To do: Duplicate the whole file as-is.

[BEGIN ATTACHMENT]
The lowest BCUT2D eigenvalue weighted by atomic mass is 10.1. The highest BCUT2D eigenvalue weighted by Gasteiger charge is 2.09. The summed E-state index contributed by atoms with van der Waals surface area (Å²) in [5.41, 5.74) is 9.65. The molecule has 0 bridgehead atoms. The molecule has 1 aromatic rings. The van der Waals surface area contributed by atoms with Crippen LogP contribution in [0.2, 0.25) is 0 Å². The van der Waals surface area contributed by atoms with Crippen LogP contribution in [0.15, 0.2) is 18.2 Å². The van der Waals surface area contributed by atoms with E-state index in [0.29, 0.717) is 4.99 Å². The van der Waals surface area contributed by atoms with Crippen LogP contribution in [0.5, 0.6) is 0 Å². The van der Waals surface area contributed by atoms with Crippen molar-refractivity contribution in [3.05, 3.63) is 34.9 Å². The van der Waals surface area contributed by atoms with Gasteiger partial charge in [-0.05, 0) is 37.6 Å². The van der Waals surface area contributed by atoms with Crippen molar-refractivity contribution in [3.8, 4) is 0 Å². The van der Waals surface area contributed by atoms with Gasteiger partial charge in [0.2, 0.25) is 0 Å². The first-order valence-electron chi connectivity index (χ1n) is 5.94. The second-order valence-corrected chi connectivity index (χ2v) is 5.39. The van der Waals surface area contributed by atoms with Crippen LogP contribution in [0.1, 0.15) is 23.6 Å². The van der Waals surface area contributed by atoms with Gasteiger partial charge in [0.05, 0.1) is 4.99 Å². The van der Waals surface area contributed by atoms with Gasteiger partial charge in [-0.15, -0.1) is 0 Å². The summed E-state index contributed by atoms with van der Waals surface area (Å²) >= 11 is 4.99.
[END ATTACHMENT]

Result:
The lowest BCUT2D eigenvalue weighted by atomic mass is 10.1. The highest BCUT2D eigenvalue weighted by Gasteiger charge is 2.09. The summed E-state index contributed by atoms with van der Waals surface area (Å²) in [5.41, 5.74) is 9.65. The molecule has 0 bridgehead atoms. The molecule has 1 aromatic rings. The van der Waals surface area contributed by atoms with Crippen LogP contribution in [0.2, 0.25) is 0 Å². The van der Waals surface area contributed by atoms with Crippen LogP contribution in [0.15, 0.2) is 18.2 Å². The van der Waals surface area contributed by atoms with E-state index in [0.29, 0.717) is 4.99 Å². The van der Waals surface area contributed by atoms with Crippen LogP contribution in [0.5, 0.6) is 0 Å². The van der Waals surface area contributed by atoms with Crippen molar-refractivity contribution in [3.05, 3.63) is 34.9 Å². The van der Waals surface area contributed by atoms with Gasteiger partial charge in [-0.05, 0) is 37.6 Å². The van der Waals surface area contributed by atoms with Crippen molar-refractivity contribution in [3.8, 4) is 0 Å². The van der Waals surface area contributed by atoms with Gasteiger partial charge in [0.2, 0.25) is 0 Å². The first-order valence-electron chi connectivity index (χ1n) is 5.94. The second-order valence-corrected chi connectivity index (χ2v) is 5.39. The van der Waals surface area contributed by atoms with Crippen LogP contribution in [0.1, 0.15) is 23.6 Å². The van der Waals surface area contributed by atoms with Gasteiger partial charge in [0.05, 0.1) is 4.99 Å². The van der Waals surface area contributed by atoms with Gasteiger partial charge in [-0.15, -0.1) is 0 Å². The summed E-state index contributed by atoms with van der Waals surface area (Å²) >= 11 is 4.99.